Less staff meant we wouldn’t need such a large office and downsizing would help to reduce our overhead quite considerably. We were tied into a lease and I’d never had to get out of a lease before. That was another steep learning curve to climb.
Fast forward a week and I’d started redundancy proceedings with 50% of our team; it’s hard to put into words just how difficult that was. I had executed a breakpoint in our lease, which by a stroke of luck was within a month. Had we missed this, we would have been tied into a further 3-year lease and I doubt the agency would have survived that. I was functioning in survival mode; every action was focused on ensuring the agency had a future and we could retain as many of the team as possible.
The next challenge was dealing with dilapidations, which was another thing I’d not experienced before. The landlord advised that we needed to replace all the carpet tiles as many were worn and that we needed to redecorate the office from top to bottom. This came as a surprise as the carpet tiles were stained and worn when we moved in! Fortunately, I had taken photos of our new office to show the team when we signed the lease. These photos were helpful in persuading the landlord to allow the carpet tiles to be cleaned instead of replaced, which saved us quite a bit of money. We had a working party with volunteers from the team to redecorate the office, again saving us a considerable amount of money.
Six weeks later we were a much smaller agency working out of a serviced office, but we were still trading, although I didn’t pay myself a salary for six months to ensure we kept afloat.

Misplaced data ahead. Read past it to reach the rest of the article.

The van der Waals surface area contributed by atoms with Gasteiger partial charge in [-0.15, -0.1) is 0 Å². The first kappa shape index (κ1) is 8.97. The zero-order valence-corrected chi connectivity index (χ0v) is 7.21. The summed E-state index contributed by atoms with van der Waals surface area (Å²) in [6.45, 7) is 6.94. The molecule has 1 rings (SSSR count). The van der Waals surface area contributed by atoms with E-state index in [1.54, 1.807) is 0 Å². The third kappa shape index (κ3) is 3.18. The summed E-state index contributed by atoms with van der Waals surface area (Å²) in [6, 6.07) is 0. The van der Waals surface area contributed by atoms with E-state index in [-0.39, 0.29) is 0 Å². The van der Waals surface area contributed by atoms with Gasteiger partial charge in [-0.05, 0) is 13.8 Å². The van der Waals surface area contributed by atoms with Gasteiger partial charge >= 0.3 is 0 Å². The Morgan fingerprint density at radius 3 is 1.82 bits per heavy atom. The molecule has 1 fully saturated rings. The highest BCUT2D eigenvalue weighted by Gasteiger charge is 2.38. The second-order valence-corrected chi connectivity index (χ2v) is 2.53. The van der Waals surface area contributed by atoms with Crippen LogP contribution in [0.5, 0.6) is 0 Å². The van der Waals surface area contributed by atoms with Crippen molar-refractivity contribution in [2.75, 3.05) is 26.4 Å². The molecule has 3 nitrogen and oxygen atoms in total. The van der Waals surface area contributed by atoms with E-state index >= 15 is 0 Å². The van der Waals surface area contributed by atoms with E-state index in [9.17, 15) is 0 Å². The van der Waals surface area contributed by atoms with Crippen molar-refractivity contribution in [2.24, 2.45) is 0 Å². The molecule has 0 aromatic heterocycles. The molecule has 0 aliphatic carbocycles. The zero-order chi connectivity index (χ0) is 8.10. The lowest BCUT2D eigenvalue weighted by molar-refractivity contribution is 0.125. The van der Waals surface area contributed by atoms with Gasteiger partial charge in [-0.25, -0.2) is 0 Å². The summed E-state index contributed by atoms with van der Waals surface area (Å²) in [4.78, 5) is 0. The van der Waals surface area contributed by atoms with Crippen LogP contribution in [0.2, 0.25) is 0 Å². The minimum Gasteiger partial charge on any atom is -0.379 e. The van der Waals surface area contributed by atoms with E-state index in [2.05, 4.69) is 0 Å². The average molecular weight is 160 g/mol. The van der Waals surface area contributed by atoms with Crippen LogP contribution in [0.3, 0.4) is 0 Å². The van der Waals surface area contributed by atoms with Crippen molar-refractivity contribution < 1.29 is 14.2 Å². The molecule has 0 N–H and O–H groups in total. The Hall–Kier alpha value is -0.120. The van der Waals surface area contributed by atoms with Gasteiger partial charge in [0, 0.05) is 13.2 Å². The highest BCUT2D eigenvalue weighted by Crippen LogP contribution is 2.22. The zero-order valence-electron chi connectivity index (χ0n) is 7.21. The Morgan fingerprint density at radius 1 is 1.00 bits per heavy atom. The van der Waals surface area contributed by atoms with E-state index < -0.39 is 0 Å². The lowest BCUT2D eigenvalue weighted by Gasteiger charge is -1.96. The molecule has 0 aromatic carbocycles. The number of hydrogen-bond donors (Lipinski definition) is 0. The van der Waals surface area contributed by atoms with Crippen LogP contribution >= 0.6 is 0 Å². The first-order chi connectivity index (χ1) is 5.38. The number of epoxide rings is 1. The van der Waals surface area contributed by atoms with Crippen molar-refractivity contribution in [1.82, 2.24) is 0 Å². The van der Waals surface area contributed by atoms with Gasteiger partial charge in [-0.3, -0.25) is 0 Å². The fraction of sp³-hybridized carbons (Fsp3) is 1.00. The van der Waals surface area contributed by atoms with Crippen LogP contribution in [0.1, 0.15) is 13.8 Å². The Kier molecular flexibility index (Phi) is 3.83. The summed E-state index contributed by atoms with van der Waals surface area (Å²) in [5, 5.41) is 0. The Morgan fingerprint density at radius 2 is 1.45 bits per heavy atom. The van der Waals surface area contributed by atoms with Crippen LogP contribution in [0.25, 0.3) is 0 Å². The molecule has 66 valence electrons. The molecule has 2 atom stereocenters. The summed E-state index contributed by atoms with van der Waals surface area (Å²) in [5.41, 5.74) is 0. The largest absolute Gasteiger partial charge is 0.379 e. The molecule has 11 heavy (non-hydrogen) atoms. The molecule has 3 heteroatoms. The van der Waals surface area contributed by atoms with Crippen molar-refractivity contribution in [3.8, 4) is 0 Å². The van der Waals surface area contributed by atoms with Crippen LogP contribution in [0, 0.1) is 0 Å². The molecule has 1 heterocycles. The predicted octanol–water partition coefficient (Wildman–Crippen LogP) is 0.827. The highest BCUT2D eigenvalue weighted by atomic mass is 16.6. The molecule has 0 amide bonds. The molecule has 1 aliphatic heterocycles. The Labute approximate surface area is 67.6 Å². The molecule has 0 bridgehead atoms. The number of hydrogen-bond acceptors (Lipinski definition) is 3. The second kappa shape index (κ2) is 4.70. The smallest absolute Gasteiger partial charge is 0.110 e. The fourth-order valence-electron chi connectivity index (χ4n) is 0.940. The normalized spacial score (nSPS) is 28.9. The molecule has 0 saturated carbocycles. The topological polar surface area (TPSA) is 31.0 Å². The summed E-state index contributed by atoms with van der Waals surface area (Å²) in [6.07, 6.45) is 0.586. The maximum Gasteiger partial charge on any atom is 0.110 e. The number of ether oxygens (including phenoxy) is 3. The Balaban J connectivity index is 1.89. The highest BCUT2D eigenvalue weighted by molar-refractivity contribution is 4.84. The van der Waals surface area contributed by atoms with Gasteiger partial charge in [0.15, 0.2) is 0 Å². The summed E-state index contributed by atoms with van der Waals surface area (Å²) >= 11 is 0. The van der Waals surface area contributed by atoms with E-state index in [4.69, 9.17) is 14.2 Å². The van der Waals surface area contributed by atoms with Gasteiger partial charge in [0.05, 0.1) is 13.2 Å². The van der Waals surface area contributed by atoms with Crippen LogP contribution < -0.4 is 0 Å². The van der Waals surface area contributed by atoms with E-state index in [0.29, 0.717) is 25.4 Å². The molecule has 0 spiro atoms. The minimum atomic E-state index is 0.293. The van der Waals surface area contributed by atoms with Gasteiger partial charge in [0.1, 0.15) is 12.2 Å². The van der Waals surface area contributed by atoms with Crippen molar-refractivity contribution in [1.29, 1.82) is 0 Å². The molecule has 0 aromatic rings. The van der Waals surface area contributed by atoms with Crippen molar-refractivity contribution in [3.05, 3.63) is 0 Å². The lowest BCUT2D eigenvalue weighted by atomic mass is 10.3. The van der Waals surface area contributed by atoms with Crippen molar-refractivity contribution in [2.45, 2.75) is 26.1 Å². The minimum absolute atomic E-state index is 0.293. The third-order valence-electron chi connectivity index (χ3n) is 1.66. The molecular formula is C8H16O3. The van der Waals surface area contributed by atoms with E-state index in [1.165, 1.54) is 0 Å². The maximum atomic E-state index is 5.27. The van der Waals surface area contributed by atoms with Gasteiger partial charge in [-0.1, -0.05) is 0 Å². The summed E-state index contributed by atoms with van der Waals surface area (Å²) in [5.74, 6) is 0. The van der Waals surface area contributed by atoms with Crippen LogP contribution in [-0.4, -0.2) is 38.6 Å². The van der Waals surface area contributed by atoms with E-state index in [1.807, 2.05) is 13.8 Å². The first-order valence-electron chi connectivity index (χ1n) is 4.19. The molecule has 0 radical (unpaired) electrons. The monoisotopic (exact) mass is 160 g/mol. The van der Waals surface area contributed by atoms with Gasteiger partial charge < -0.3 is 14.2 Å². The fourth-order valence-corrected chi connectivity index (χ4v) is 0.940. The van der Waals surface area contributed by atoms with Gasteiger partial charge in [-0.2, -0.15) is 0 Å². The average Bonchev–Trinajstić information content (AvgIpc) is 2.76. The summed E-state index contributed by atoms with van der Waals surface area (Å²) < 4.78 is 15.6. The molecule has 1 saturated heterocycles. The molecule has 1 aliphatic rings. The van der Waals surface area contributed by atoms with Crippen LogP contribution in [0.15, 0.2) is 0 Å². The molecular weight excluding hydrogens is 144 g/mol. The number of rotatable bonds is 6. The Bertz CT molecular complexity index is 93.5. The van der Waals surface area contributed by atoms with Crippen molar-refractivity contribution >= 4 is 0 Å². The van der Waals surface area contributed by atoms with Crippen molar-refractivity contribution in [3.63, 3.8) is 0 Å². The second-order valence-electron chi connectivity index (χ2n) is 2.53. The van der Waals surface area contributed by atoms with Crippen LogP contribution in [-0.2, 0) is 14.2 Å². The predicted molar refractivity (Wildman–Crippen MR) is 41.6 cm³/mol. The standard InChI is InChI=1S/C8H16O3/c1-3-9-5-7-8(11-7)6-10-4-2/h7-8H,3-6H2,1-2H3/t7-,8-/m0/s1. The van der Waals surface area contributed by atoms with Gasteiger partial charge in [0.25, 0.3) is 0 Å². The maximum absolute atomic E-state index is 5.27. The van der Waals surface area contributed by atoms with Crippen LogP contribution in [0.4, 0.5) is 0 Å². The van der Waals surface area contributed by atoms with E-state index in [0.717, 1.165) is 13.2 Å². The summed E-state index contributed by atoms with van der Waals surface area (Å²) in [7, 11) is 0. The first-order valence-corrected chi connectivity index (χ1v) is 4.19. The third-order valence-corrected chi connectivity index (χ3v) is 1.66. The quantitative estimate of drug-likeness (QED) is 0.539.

My focus from that point forward was on increasing our profitability and building cash reserves so that we were better prepared next time a crisis hit, because it will hit, history has taught me that. Whether the 2008 banking crash or Brexit, externalities outside of your control will impact your business. You cannot control outside factors, only your response to them. We now always have six months’ worth of overheads in a savings account. This safety net gave me the confidence to reassure the team that we were in a strong position when the 2020 pandemic hit. And now, as we teeter on the verge of another recession, I feel far more confident about our future than I did in 2008.
Having those cash reserves gives you time. Time to plan. Time to look at the challenges your clients are facing. Time to come up with new revenue-generating services to address your clients’ new challenges. And time to keep trading when your competitors struggle as they didn’t have the foresight to build the cash reserves to see them through a financial crisis. This time around I fear the number of casualties will be higher as many businesses have Covid loans to repay and are already struggling as a result of decreased revenue during the pandemic.
For anyone running a business that hasn’t been through a recession before, here are my recommendations to recession-proof your business:
Channel Marketing: more on how we understand the channel and have developed campaigns and incentives that have helped our clients to achieve their goals.
Channel Incentives: more on our end-to-end incentive management.
Buzz Days: hybrid sales call-out days designed to build pipeline, bring teams together, generate momentum, achieve results, and have fun.